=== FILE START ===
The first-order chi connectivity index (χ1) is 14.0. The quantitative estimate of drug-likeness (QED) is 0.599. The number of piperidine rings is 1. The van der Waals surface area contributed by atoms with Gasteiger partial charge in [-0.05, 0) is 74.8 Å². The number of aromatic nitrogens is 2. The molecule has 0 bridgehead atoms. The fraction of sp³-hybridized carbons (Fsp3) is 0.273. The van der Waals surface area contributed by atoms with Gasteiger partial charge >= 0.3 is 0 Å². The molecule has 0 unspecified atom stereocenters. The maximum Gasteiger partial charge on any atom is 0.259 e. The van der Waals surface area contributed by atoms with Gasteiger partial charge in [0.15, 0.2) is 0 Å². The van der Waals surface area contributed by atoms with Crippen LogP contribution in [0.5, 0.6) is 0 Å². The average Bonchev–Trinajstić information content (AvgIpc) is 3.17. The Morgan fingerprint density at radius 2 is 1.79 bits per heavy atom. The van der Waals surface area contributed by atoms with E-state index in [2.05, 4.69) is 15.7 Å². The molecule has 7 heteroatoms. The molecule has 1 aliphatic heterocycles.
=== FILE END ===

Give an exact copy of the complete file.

The first-order chi connectivity index (χ1) is 14.0. The quantitative estimate of drug-likeness (QED) is 0.599. The number of piperidine rings is 1. The van der Waals surface area contributed by atoms with Gasteiger partial charge in [-0.05, 0) is 74.8 Å². The number of aromatic nitrogens is 2. The molecule has 0 bridgehead atoms. The fraction of sp³-hybridized carbons (Fsp3) is 0.273. The van der Waals surface area contributed by atoms with Gasteiger partial charge >= 0.3 is 0 Å². The molecule has 0 unspecified atom stereocenters. The maximum Gasteiger partial charge on any atom is 0.259 e. The van der Waals surface area contributed by atoms with Gasteiger partial charge in [0.15, 0.2) is 0 Å². The van der Waals surface area contributed by atoms with Crippen LogP contribution in [0.5, 0.6) is 0 Å². The average Bonchev–Trinajstić information content (AvgIpc) is 3.17. The Morgan fingerprint density at radius 2 is 1.79 bits per heavy atom. The van der Waals surface area contributed by atoms with E-state index in [2.05, 4.69) is 15.7 Å². The molecule has 7 heteroatoms. The molecule has 1 aliphatic heterocycles.